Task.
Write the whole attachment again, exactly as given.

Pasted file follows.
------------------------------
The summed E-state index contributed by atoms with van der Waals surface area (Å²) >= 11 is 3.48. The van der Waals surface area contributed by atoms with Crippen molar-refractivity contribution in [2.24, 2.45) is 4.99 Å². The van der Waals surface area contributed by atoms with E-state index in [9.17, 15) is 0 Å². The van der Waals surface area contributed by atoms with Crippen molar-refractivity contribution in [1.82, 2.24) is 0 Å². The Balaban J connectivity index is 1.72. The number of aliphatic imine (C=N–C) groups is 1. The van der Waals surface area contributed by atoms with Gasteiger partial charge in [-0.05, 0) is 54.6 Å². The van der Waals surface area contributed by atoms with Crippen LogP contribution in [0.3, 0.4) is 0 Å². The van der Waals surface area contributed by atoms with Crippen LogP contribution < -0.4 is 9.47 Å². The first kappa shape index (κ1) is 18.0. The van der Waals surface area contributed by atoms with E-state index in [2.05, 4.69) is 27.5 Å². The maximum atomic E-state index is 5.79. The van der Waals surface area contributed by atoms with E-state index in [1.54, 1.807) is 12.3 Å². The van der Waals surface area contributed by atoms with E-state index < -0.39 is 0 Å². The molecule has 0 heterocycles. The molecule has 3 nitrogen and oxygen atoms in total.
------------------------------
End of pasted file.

The summed E-state index contributed by atoms with van der Waals surface area (Å²) >= 11 is 3.48. The van der Waals surface area contributed by atoms with Crippen molar-refractivity contribution in [2.24, 2.45) is 4.99 Å². The van der Waals surface area contributed by atoms with E-state index in [9.17, 15) is 0 Å². The van der Waals surface area contributed by atoms with Crippen molar-refractivity contribution in [1.82, 2.24) is 0 Å². The Balaban J connectivity index is 1.72. The number of aliphatic imine (C=N–C) groups is 1. The van der Waals surface area contributed by atoms with Gasteiger partial charge in [-0.05, 0) is 54.6 Å². The van der Waals surface area contributed by atoms with Crippen LogP contribution in [0.3, 0.4) is 0 Å². The van der Waals surface area contributed by atoms with Crippen LogP contribution < -0.4 is 9.47 Å². The first kappa shape index (κ1) is 18.0. The van der Waals surface area contributed by atoms with E-state index in [2.05, 4.69) is 27.5 Å². The maximum atomic E-state index is 5.79. The van der Waals surface area contributed by atoms with E-state index in [1.54, 1.807) is 12.3 Å². The van der Waals surface area contributed by atoms with E-state index < -0.39 is 0 Å². The molecule has 0 heterocycles. The molecule has 3 nitrogen and oxygen atoms in total.